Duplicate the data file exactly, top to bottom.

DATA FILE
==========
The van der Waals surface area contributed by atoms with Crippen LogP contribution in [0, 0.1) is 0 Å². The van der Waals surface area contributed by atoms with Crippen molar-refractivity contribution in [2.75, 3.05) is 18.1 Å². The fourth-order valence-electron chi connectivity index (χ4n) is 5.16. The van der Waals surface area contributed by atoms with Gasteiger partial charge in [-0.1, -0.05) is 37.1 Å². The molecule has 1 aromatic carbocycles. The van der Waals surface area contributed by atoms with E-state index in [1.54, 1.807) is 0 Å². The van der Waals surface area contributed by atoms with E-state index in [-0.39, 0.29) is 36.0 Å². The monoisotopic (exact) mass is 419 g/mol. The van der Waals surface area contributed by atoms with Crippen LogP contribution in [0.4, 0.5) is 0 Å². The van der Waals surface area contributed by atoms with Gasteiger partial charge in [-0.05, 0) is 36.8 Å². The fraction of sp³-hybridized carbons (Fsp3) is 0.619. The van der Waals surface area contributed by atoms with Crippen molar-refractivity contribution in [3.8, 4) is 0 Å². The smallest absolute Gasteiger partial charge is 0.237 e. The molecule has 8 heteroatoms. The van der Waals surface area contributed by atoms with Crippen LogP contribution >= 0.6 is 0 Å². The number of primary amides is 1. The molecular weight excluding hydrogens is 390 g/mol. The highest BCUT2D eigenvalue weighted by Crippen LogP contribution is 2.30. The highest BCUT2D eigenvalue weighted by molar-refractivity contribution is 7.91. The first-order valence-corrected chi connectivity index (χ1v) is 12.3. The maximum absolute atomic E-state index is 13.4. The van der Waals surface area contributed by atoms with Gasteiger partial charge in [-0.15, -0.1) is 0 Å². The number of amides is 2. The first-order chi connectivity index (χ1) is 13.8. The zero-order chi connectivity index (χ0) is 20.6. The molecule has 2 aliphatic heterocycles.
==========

The van der Waals surface area contributed by atoms with Crippen LogP contribution in [0, 0.1) is 0 Å². The van der Waals surface area contributed by atoms with Crippen molar-refractivity contribution in [2.75, 3.05) is 18.1 Å². The fourth-order valence-electron chi connectivity index (χ4n) is 5.16. The van der Waals surface area contributed by atoms with Gasteiger partial charge in [-0.1, -0.05) is 37.1 Å². The molecule has 1 aromatic carbocycles. The van der Waals surface area contributed by atoms with E-state index in [1.54, 1.807) is 0 Å². The van der Waals surface area contributed by atoms with E-state index in [-0.39, 0.29) is 36.0 Å². The monoisotopic (exact) mass is 419 g/mol. The van der Waals surface area contributed by atoms with Crippen LogP contribution in [0.4, 0.5) is 0 Å². The van der Waals surface area contributed by atoms with Gasteiger partial charge in [-0.05, 0) is 36.8 Å². The fraction of sp³-hybridized carbons (Fsp3) is 0.619. The van der Waals surface area contributed by atoms with Crippen molar-refractivity contribution in [3.8, 4) is 0 Å². The smallest absolute Gasteiger partial charge is 0.237 e. The molecule has 8 heteroatoms. The van der Waals surface area contributed by atoms with Crippen LogP contribution >= 0.6 is 0 Å². The number of primary amides is 1. The molecular weight excluding hydrogens is 390 g/mol. The highest BCUT2D eigenvalue weighted by Crippen LogP contribution is 2.30. The highest BCUT2D eigenvalue weighted by molar-refractivity contribution is 7.91. The first-order valence-corrected chi connectivity index (χ1v) is 12.3. The maximum absolute atomic E-state index is 13.4. The van der Waals surface area contributed by atoms with Gasteiger partial charge in [-0.15, -0.1) is 0 Å². The number of amides is 2. The first-order chi connectivity index (χ1) is 13.8. The zero-order chi connectivity index (χ0) is 20.6. The molecule has 2 aliphatic heterocycles.